As wombats in Australia face further endangerment by disease sweeping through their populations around the country, scientists are asking the public to download an app to help track the animals.
The app, WomSAT, will help scientists map out where wombats remain in the country, and what condition they seem to be in. So far, it's helped to track the location of 760 wombats, not all of them alive based on this map:
Sarcoptic mange, a skin disease caused by mites, is threatening two out of three wombat species. The ABC reports that it has already wiped out around 75 percent of the wombat population in some areas.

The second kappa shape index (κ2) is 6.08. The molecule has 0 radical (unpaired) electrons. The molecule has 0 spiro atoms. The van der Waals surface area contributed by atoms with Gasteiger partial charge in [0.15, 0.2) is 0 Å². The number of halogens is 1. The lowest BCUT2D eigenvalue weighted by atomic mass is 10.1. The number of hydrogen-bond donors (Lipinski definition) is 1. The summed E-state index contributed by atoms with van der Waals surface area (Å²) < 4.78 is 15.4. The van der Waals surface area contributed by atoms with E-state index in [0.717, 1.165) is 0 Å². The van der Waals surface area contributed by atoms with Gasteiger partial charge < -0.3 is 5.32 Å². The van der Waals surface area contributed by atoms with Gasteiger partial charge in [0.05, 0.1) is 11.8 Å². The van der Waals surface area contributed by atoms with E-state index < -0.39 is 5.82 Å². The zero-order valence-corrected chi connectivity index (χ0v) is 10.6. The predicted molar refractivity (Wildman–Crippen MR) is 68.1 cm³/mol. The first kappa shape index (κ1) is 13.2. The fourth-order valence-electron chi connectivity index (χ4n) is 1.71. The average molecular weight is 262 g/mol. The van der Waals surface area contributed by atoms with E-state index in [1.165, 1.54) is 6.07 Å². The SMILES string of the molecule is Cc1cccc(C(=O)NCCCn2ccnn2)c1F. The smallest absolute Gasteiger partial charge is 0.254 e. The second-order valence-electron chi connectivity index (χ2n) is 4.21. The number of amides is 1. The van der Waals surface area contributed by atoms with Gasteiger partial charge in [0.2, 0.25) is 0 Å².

"It's devastating. Absolutely devastating," University of Western Sydney associate professor Julie Old told the ABC. "It's generally fatal, and its hard to know how long exactly it takes for them to get sick but it can be as quick as three months from when they get the mites depending on the number of mites that they obtain."
Meanwhile, PhD students at the University of Tasmania are catching wombats in giant butterfly nets to try to study sarcoptic mange:
The wombats are caught, sedated, and tested and then released back into the wild in an effort to better understand how the disease works and its origins.